Dralnu 07-01-2006 09:41 PM

Quote:

Originally Posted by Murdock1979
Here's some final words:

I have read a few reviews on Windows Vista. My assesment is as follows:
The security of Vista has vastly improved over previous versions of Windows. While that is good, it has come to strongly resemble security features of other operating systems, such as the sudo. But along with this comes a larger learning curve for the customer to get used to the system. I see Windows as becoming another POSIX compliant operating system. In the end, it will be easy to jump from Windows to Linux or Apple, similar to the ease of migrating from Apple to Linux or vice versa.

Granted I havn't looked that deeply into Vista (why would I? I run Gentoo Linux), but I don't think Windows will ever become a POSIX compliant OS. As for making it easy to jump between, M$ will never allow that, as that would start a gradual, but slow, merging over to Linux or Mac OS, and reducing their profits. As for a learning curve, I've got a feeling that the default will end up being a strict user and strict admin, and will end up with people still running as admin.

It may be quite a bit more secure (anything would be more secure then what they have almost), but Windows doesn't have the knowledge of admin/user commands, and with the still basic design flaws that seem to have carried over, plus the monstourous 2GB RAM req., it will be interesting to see what they have come up with to "improve" secutiry.

luriomer 07-02-2006 07:04 AM

Well, we are all know the goodies of open-source software- fast updates and upgrades, no spyware and viruses, and more.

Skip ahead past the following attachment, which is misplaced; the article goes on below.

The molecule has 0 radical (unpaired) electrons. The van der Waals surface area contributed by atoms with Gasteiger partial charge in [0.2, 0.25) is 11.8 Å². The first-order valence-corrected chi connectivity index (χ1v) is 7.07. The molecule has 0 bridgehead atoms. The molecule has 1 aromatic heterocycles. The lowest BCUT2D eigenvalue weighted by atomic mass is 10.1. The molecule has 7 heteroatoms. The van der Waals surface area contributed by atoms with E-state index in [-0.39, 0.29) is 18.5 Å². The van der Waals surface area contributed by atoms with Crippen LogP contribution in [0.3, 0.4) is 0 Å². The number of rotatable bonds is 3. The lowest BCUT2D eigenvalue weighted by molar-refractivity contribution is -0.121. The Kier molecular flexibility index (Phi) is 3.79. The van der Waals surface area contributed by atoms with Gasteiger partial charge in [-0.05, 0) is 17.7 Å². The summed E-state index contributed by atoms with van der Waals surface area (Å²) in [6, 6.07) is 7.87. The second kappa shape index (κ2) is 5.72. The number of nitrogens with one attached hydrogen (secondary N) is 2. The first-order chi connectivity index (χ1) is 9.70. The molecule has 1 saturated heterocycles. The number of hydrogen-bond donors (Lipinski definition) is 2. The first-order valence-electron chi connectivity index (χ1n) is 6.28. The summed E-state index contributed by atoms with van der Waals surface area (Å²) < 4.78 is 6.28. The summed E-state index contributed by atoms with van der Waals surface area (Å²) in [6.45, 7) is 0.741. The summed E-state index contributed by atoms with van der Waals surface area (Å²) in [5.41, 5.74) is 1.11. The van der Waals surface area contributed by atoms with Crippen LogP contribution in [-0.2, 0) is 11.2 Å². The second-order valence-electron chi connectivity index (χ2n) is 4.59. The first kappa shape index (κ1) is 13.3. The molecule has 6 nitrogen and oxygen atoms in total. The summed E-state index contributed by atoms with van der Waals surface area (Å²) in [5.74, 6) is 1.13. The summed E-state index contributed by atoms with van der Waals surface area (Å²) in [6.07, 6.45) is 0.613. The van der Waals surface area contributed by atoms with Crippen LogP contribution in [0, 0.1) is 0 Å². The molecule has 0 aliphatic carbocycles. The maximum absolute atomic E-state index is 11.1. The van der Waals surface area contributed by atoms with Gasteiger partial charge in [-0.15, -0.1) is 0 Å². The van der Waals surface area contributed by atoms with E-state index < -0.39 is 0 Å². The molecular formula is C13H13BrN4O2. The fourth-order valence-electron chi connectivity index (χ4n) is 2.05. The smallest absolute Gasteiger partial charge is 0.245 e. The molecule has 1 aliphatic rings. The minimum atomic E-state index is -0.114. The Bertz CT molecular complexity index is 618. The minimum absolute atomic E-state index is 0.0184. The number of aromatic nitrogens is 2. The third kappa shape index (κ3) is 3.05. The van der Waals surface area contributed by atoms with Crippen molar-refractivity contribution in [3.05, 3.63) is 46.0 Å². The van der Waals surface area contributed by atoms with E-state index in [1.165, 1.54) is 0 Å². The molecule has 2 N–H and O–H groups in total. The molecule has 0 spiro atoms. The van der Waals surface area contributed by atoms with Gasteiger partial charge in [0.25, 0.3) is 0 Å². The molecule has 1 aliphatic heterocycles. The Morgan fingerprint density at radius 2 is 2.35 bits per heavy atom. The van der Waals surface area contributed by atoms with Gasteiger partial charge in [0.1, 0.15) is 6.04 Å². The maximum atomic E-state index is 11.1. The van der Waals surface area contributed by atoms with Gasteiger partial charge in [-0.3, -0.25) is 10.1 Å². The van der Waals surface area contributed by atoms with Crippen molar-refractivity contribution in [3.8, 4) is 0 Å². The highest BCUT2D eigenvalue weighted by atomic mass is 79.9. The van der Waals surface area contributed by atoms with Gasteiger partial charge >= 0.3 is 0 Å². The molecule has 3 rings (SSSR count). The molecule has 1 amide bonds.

I think that no closed-source software (operation systems as well), incloding windows can be better. that's my opinion...

123engineer 07-11-2006 12:37 AM

It may seem much like Linux, but then it'll still be more popular, because of the user friendly nature, and the ncie look&feel. I guess that is what makes most regular desktop users go for windows instead of Linux!

rkelsen 07-11-2006 02:03 AM

Quote:

Originally Posted by 123engineer
It may seem much like Linux, but then it'll still be more popular, because of the user friendly nature, and the ncie look&feel.

It's all relative mate. To my way of thinking, Windows has a painful interface. I don't know where you get this "nice look & feel" rubbish.
Quote:

Originally Posted by 123engineer
I guess that is what makes most regular desktop users go for windows instead of Linux!

The "popularity" of Windows is largely due to the fact that Microsoft practically forces OEMs to pre-install the thing. Just because something is popular, that doesn't make it good. Case in point: McDonald's restaurants. Crap food, but extremely popular.

It is almost impossible to buy a computer without Windows pre-installed. Which is why I always assemble my own computers from parts. No OS is forced upon me that way.

fraz 07-11-2006 04:51 AM

Quote:

Originally Posted by rkelsen
It is almost impossible to buy a computer without Windows pre-installed. Which is why I always assemble my own computers from parts. No OS is forced upon me that way.

Seems like an odd reason! No OS is unremovable. If thats your reason buy a computer and wipe the HD. The reason I build myself is a) it's cheaper i.e. more bang for your buck, b) I want to know exactly whats in there, c) it's simply just better